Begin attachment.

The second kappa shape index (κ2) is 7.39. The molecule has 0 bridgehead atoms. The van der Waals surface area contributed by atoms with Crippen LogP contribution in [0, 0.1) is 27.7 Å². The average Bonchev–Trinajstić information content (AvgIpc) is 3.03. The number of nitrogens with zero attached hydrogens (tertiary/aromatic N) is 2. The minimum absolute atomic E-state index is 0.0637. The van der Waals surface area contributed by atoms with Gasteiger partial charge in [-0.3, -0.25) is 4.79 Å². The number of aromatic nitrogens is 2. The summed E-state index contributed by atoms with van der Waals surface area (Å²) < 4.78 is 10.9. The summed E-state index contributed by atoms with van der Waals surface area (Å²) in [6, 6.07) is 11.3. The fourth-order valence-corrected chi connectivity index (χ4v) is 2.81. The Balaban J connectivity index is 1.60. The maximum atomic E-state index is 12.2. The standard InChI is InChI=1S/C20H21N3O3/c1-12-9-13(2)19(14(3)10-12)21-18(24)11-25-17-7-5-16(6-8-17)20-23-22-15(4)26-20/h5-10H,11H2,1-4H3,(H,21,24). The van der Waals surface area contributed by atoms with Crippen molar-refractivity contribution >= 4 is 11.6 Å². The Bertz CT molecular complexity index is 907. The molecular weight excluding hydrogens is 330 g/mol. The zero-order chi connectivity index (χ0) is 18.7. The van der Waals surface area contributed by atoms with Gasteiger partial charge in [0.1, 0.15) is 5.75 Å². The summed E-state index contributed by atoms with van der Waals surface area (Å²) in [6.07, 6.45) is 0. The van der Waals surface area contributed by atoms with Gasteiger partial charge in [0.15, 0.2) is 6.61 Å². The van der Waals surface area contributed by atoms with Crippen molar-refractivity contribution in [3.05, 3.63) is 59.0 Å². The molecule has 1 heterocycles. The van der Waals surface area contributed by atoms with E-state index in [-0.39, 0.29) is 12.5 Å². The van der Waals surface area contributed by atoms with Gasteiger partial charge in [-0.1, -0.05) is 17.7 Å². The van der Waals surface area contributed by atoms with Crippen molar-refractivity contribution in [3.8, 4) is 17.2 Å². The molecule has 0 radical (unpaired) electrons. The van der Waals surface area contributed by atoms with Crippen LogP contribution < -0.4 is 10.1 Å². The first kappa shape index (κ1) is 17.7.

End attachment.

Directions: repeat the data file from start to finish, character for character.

The second kappa shape index (κ2) is 7.39. The molecule has 0 bridgehead atoms. The van der Waals surface area contributed by atoms with Crippen LogP contribution in [0, 0.1) is 27.7 Å². The average Bonchev–Trinajstić information content (AvgIpc) is 3.03. The number of nitrogens with zero attached hydrogens (tertiary/aromatic N) is 2. The minimum absolute atomic E-state index is 0.0637. The van der Waals surface area contributed by atoms with Gasteiger partial charge in [-0.3, -0.25) is 4.79 Å². The number of aromatic nitrogens is 2. The summed E-state index contributed by atoms with van der Waals surface area (Å²) < 4.78 is 10.9. The summed E-state index contributed by atoms with van der Waals surface area (Å²) in [6, 6.07) is 11.3. The fourth-order valence-corrected chi connectivity index (χ4v) is 2.81. The Balaban J connectivity index is 1.60. The maximum atomic E-state index is 12.2. The standard InChI is InChI=1S/C20H21N3O3/c1-12-9-13(2)19(14(3)10-12)21-18(24)11-25-17-7-5-16(6-8-17)20-23-22-15(4)26-20/h5-10H,11H2,1-4H3,(H,21,24). The van der Waals surface area contributed by atoms with Crippen molar-refractivity contribution >= 4 is 11.6 Å². The Bertz CT molecular complexity index is 907. The molecular weight excluding hydrogens is 330 g/mol. The zero-order chi connectivity index (χ0) is 18.7. The van der Waals surface area contributed by atoms with Gasteiger partial charge in [0.1, 0.15) is 5.75 Å². The summed E-state index contributed by atoms with van der Waals surface area (Å²) in [6.07, 6.45) is 0. The van der Waals surface area contributed by atoms with Gasteiger partial charge in [0.15, 0.2) is 6.61 Å². The van der Waals surface area contributed by atoms with Crippen molar-refractivity contribution in [3.05, 3.63) is 59.0 Å². The molecule has 1 heterocycles. The van der Waals surface area contributed by atoms with E-state index in [-0.39, 0.29) is 12.5 Å². The van der Waals surface area contributed by atoms with Gasteiger partial charge in [-0.1, -0.05) is 17.7 Å². The van der Waals surface area contributed by atoms with Crippen molar-refractivity contribution in [3.8, 4) is 17.2 Å². The molecule has 0 radical (unpaired) electrons. The van der Waals surface area contributed by atoms with Crippen LogP contribution < -0.4 is 10.1 Å². The first kappa shape index (κ1) is 17.7.